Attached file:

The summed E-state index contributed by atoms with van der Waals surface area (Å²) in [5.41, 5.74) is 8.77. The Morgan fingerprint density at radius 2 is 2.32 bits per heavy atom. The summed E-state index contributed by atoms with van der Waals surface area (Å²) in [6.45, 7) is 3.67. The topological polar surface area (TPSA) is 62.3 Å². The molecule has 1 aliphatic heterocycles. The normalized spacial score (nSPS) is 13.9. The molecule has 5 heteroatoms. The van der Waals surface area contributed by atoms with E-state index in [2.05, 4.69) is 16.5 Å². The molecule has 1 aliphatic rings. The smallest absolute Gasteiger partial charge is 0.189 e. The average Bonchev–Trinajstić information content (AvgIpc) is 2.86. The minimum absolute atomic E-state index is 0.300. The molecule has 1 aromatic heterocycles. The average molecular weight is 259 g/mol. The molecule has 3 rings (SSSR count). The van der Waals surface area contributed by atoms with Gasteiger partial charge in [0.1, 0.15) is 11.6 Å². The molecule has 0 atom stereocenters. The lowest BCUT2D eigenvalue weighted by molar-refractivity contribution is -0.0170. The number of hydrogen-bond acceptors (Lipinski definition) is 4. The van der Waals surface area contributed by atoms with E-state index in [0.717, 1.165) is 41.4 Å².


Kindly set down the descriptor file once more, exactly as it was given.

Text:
The summed E-state index contributed by atoms with van der Waals surface area (Å²) in [5.41, 5.74) is 8.77. The Morgan fingerprint density at radius 2 is 2.32 bits per heavy atom. The summed E-state index contributed by atoms with van der Waals surface area (Å²) in [6.45, 7) is 3.67. The topological polar surface area (TPSA) is 62.3 Å². The molecule has 1 aliphatic heterocycles. The normalized spacial score (nSPS) is 13.9. The molecule has 5 heteroatoms. The van der Waals surface area contributed by atoms with E-state index in [2.05, 4.69) is 16.5 Å². The molecule has 1 aliphatic rings. The smallest absolute Gasteiger partial charge is 0.189 e. The average Bonchev–Trinajstić information content (AvgIpc) is 2.86. The minimum absolute atomic E-state index is 0.300. The molecule has 1 aromatic heterocycles. The average molecular weight is 259 g/mol. The molecule has 3 rings (SSSR count). The van der Waals surface area contributed by atoms with Gasteiger partial charge in [0.1, 0.15) is 11.6 Å². The molecule has 0 atom stereocenters. The lowest BCUT2D eigenvalue weighted by molar-refractivity contribution is -0.0170. The number of hydrogen-bond acceptors (Lipinski definition) is 4. The van der Waals surface area contributed by atoms with E-state index in [0.717, 1.165) is 41.4 Å².